Uncertainty can often
blur your surroundings.
The map is always there,
the lines signify the path
you need to follow.
You simply have to find
It is all in your hands.
© 2017 j.g. lewis
original content and images ©j.g. lewis
A thought du jour, my daily breath includes collected and conceived observations, questions of life, fortune cookie philosophies, reminders, messages of peace and simplicity, unsolicited advice, inspirations, quotes and words that got me thinking. They may get you thinking too . . .
There is very little that can be said about Eric Clapton that hasn’t already been said; except I saw him last night.
I’ve been listening to the musician, in all stages of his career, over the past five decades and he has been around even longer than that.
Through the years I’ve grown to appreciate Clapton more as a performer, recording artist, and as one of the greatest guitarists of all time, but I’ve never seen him live; until last night.
He was everything (and more) that I expected, playing selections from his lengthy career, and paying homage not only the blues artists who have influenced him but also to friends no longer with us.
Clapton and his band kicked of the Toronto concert with a cover of The Band’s The Shape I’m in, a fitting tribute to his longtime Canadian friend Robbie Robertson. Then, later, a tune he once recorded with Tina Turner: Tearing Us Apart.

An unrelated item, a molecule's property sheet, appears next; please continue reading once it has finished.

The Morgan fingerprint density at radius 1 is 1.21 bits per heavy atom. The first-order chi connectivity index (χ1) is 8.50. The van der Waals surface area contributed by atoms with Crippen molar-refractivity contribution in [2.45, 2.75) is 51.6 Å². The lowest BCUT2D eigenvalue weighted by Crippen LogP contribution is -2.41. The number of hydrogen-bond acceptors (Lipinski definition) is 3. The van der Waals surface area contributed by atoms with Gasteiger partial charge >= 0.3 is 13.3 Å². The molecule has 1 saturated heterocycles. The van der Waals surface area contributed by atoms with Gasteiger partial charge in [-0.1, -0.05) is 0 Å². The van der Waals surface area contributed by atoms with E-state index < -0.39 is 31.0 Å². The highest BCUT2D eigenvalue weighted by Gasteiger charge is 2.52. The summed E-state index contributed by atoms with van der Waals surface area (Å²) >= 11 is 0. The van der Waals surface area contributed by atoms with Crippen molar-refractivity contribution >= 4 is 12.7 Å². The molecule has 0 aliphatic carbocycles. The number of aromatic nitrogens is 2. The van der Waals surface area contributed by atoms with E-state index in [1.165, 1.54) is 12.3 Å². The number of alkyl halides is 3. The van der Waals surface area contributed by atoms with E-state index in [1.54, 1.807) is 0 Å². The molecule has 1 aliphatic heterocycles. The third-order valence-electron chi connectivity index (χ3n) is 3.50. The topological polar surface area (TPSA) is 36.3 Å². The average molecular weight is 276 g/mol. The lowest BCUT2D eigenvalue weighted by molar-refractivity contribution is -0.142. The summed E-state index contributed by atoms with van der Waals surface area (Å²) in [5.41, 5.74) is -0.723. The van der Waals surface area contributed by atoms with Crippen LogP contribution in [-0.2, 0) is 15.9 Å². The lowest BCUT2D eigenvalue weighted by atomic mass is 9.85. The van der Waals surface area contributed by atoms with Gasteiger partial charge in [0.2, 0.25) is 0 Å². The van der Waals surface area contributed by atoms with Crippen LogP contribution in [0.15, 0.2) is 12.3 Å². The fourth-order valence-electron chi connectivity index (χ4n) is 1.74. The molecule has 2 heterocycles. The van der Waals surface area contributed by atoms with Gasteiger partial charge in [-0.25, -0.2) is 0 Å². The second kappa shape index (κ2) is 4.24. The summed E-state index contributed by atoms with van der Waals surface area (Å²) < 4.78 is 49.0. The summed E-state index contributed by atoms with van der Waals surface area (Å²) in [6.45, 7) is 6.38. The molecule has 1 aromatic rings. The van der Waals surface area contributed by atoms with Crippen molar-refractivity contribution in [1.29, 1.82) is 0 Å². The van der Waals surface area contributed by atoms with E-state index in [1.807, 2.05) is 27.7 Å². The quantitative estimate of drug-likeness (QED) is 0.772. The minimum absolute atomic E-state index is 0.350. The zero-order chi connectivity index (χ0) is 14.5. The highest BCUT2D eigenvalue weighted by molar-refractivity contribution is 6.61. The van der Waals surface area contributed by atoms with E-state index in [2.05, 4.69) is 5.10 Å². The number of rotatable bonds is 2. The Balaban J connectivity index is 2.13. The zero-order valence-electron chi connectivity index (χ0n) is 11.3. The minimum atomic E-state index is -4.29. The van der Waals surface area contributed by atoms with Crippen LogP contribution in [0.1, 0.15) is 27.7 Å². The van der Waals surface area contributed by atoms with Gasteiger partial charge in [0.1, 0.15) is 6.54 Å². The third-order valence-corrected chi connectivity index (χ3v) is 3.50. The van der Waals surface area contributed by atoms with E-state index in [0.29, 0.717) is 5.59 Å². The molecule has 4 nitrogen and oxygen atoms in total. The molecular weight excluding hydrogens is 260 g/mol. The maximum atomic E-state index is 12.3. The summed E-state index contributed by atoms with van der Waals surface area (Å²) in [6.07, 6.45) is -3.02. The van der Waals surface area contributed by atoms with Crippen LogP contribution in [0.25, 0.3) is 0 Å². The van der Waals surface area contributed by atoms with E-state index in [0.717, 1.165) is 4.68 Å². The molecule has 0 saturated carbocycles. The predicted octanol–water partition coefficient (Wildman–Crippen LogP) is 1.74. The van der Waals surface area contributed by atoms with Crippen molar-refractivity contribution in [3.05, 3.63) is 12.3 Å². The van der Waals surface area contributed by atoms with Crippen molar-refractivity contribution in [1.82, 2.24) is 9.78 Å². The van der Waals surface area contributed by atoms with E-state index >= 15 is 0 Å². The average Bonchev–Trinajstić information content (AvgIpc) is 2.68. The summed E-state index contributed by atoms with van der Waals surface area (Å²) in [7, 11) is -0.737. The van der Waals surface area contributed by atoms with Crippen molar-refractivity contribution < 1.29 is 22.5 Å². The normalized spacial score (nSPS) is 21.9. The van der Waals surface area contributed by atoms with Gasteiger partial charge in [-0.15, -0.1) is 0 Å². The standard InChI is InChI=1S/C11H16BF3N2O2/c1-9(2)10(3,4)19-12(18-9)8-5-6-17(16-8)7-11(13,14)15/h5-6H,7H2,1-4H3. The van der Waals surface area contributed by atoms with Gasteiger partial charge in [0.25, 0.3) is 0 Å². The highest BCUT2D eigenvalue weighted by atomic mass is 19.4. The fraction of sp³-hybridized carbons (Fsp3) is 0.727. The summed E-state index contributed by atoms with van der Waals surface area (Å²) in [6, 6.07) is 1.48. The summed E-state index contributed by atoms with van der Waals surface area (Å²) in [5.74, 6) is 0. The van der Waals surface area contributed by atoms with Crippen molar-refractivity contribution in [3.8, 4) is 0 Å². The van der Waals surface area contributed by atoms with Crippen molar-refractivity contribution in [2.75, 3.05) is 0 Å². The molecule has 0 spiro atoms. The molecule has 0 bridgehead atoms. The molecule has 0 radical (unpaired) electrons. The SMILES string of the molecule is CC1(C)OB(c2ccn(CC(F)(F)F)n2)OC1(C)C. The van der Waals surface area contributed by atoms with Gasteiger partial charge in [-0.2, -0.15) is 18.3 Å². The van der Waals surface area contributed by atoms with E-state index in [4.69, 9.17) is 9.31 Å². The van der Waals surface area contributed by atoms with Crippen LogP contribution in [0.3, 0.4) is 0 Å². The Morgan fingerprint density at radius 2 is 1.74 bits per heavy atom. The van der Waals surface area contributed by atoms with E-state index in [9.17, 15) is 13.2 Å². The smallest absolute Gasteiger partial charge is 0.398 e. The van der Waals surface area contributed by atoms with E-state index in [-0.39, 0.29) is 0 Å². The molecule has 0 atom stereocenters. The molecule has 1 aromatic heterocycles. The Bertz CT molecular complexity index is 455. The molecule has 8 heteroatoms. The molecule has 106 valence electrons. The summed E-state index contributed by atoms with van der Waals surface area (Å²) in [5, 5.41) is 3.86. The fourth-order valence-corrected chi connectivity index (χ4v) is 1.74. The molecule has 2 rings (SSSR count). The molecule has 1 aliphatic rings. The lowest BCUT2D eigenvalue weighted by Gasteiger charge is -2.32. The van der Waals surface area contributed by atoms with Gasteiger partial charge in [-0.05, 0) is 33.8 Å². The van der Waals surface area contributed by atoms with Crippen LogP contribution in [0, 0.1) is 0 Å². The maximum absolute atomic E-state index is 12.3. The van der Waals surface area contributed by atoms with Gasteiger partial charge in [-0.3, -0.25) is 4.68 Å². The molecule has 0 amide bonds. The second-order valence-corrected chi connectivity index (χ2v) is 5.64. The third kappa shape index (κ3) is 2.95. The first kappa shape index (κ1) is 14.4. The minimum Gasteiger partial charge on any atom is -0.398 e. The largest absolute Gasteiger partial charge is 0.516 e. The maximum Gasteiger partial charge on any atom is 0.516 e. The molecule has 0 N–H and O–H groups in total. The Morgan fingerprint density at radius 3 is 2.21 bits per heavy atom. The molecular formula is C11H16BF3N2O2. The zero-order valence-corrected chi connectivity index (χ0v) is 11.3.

The show was filled with both popular hits and selections you could tell he felt like playing. With a catalogue like Clapton’s there could have been even more hits, but he did what he had to do.
At age 79, Clapton’s seemingly effortless prowess on electric and acoustic guitar was both mature and effective. There were a lot of “wow” moments.
It was quite an evening.
What else can I say?
I'm like a pencil;
Still I write.
is a writer/photographer in Toronto.
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I think, all to often, we are overwhelmed by the size of this planet, the enormity of it all geographically, and the sheer number of its inhabitants.
It’s a big world.
This year Earth seems even larger, as if there is greater distance between those we love and the people we know. Physical distancing and travel restrictions have, in so many ways, limited our capacity to see, feel and touch fellow our human beings.
But maybe it has also allowed us time to think about those people and, perhaps, even encouraged us to reach out more often, or a little further, to those faraway friends.
Maybe we have found other ways to stay connected, or realized the communication tools available that allow us to, in effect, wave to our neighbours across the street or across the globe.
Maybe we can now value communication a little more, and that wave or comment can take on greater meaning.
Maybe it took a catastrophic event or virus to realize just how much closer we all are, or may actually be.
Maybe we will recognize, or realize, just how good it feels to reach out.
We are only a keystroke away; we are that close.
Thank you for being there.